The New Mexico Wildlife Center reopened to the public on Saturday after the pandemic forced it to close.
For more than a year, the nonprofit of Española has been unable to organize educational tours for families, schools or anyone seeking a chance to see local wildlife up close, said Jessica Schlarbaum. , site manager and coordinator of the organization’s volunteers.
Now that the center has reopened, “people can get up close to wildlife they would never see up close in the wild and really appreciate the little behaviors they see or the beauty of the individual,” he said. she declared. “Our hope is that they then strive to bring this to other people and become responsible stewards of the environment.”
A total of 39 “animal ambassadors,” including bobcats, coyotes, bald eagles and a variety of snakes, can be found at the center. Animal Ambassadors often cannot be released into the wild due to permanent injury or adaptation to humans, Schlarbaum said.
The center hopes to improve the emotional connections people have with wildlife through education and awareness.
The association has been trying to connect people with nature for over 30 years. As visitors return to the center, new executive director Matthew Miller hopes to inject new energy into the organization’s efforts.
Miller joined the association a month ago after spending time in the Southeast developing outdoor education centers. He hopes to use his knowledge to help raise awareness and interest in the work of the wildlife center.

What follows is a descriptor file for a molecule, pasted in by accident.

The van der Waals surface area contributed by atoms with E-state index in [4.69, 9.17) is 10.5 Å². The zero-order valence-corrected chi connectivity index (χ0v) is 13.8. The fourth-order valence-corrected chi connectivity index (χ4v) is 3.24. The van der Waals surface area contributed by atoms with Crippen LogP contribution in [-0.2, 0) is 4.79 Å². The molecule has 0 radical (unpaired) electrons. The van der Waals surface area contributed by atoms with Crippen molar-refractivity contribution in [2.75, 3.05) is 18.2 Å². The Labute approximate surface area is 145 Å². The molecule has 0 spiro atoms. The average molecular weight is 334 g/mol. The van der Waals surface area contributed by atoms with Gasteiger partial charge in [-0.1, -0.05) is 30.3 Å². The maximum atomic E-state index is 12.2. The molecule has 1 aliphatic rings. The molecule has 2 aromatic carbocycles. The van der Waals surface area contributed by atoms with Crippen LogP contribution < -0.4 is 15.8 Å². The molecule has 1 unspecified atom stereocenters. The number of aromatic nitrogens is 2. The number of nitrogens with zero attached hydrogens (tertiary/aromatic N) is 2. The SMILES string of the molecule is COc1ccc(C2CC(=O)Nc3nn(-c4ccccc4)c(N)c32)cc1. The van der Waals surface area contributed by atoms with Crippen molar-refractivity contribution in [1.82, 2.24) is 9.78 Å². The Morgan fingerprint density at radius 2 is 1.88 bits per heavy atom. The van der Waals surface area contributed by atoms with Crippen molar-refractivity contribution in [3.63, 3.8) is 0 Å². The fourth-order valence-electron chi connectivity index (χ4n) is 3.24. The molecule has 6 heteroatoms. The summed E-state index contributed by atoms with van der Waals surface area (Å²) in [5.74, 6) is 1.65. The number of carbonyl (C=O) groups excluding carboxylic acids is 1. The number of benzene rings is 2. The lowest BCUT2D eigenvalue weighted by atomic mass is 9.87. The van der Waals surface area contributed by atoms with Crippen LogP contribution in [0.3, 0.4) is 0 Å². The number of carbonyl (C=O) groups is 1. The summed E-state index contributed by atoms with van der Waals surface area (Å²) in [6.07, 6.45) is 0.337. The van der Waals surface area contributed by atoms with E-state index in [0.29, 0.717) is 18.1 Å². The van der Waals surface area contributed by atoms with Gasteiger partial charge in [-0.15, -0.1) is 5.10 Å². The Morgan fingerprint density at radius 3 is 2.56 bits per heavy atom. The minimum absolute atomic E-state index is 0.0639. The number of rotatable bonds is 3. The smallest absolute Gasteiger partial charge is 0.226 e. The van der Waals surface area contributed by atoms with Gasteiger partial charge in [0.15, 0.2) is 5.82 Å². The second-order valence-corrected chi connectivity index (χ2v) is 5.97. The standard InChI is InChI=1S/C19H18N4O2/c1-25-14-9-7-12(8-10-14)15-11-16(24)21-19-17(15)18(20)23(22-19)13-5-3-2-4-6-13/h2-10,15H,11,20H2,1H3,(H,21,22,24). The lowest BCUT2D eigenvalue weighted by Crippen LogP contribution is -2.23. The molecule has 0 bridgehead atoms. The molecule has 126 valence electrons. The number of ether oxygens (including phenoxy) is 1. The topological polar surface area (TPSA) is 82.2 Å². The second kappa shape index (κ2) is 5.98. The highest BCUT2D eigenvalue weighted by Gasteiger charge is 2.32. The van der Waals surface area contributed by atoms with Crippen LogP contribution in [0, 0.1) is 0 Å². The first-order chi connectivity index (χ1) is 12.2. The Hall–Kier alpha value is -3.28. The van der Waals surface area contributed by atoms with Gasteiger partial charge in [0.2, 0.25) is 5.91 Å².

“I was looking for things that needed to be conservation related, had to have an educational channel, and had to have community service,” Miller said. “I had to tick all three boxes, and the New Mexico Wildlife Center definitely ticks those boxes.”
Saturday’s reopening brought local visitors and families to see what the center has to offer. Some who had lived in the area for years were visiting the center for the first time.
Carrie Frias brought her three young children – Maceo, Ysabel and Emil – to the center to participate in a scavenger hunt.
“We haven’t really done much since COVID,” Frias said. “Just to hang out, it’s great. We’ve lived here for six years and have never been.”
While Frias’ children went out in search of lynxes, Doug and Laurie Larson were enjoying the day with their daughter. The three moved to Santa Fe six months ago and were looking for a way to see the wildlife up close.
“We saw that [event] posted on Nextdoor, “said Doug Larson.” We just moved here from Houston, TX and thought it would be a good idea to see what animals are native to the area. “
The center also functions as an animal hospital and a rehabilitation area for injured wild animals, Schlarbaum said. Visitors have the option of supporting the organization through volunteering, sponsorship or donations.
“We’re here, we’re open, and we’d love to see people stop by,” Miller said.